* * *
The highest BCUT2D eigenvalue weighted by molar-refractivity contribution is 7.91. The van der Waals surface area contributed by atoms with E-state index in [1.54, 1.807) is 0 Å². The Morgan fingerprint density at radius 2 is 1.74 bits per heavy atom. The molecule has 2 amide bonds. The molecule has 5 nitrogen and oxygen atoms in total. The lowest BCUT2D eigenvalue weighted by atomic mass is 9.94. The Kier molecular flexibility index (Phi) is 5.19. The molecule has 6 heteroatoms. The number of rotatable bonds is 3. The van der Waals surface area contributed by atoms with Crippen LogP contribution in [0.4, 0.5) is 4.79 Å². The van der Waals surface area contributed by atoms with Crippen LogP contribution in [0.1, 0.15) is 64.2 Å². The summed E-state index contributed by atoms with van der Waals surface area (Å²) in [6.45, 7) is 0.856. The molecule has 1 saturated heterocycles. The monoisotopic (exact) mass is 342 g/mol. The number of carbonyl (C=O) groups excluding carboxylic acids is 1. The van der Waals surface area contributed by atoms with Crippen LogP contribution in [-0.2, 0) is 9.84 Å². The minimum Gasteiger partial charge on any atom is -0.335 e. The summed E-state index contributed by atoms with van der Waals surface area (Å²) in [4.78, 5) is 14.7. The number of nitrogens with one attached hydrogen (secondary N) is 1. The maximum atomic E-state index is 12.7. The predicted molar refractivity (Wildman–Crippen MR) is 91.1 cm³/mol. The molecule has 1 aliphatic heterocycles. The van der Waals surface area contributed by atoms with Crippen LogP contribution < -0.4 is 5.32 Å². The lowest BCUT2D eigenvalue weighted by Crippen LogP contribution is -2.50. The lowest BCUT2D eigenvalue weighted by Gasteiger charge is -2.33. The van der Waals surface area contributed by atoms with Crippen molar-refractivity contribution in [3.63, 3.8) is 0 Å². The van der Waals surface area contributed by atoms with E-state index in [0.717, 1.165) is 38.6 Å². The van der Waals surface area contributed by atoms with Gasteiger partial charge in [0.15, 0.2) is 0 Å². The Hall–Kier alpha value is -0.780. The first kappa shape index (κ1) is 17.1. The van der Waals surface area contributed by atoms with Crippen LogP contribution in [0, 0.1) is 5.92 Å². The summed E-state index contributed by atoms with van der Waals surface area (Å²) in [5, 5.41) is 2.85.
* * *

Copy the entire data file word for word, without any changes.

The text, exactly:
The highest BCUT2D eigenvalue weighted by molar-refractivity contribution is 7.91. The van der Waals surface area contributed by atoms with E-state index in [1.54, 1.807) is 0 Å². The Morgan fingerprint density at radius 2 is 1.74 bits per heavy atom. The molecule has 2 amide bonds. The molecule has 5 nitrogen and oxygen atoms in total. The lowest BCUT2D eigenvalue weighted by atomic mass is 9.94. The Kier molecular flexibility index (Phi) is 5.19. The molecule has 6 heteroatoms. The number of rotatable bonds is 3. The van der Waals surface area contributed by atoms with Crippen LogP contribution in [0.4, 0.5) is 4.79 Å². The van der Waals surface area contributed by atoms with Crippen LogP contribution in [0.1, 0.15) is 64.2 Å². The summed E-state index contributed by atoms with van der Waals surface area (Å²) in [6.45, 7) is 0.856. The molecule has 1 saturated heterocycles. The monoisotopic (exact) mass is 342 g/mol. The number of carbonyl (C=O) groups excluding carboxylic acids is 1. The van der Waals surface area contributed by atoms with Crippen LogP contribution in [-0.2, 0) is 9.84 Å². The minimum Gasteiger partial charge on any atom is -0.335 e. The summed E-state index contributed by atoms with van der Waals surface area (Å²) in [4.78, 5) is 14.7. The number of nitrogens with one attached hydrogen (secondary N) is 1. The maximum atomic E-state index is 12.7. The predicted molar refractivity (Wildman–Crippen MR) is 91.1 cm³/mol. The molecule has 1 aliphatic heterocycles. The van der Waals surface area contributed by atoms with Crippen LogP contribution < -0.4 is 5.32 Å². The lowest BCUT2D eigenvalue weighted by Crippen LogP contribution is -2.50. The lowest BCUT2D eigenvalue weighted by Gasteiger charge is -2.33. The van der Waals surface area contributed by atoms with Crippen molar-refractivity contribution in [3.63, 3.8) is 0 Å². The van der Waals surface area contributed by atoms with E-state index in [0.717, 1.165) is 38.6 Å². The van der Waals surface area contributed by atoms with Gasteiger partial charge in [0.15, 0.2) is 0 Å². The Hall–Kier alpha value is -0.780. The first kappa shape index (κ1) is 17.1. The van der Waals surface area contributed by atoms with Crippen LogP contribution in [0, 0.1) is 5.92 Å². The summed E-state index contributed by atoms with van der Waals surface area (Å²) in [5, 5.41) is 2.85.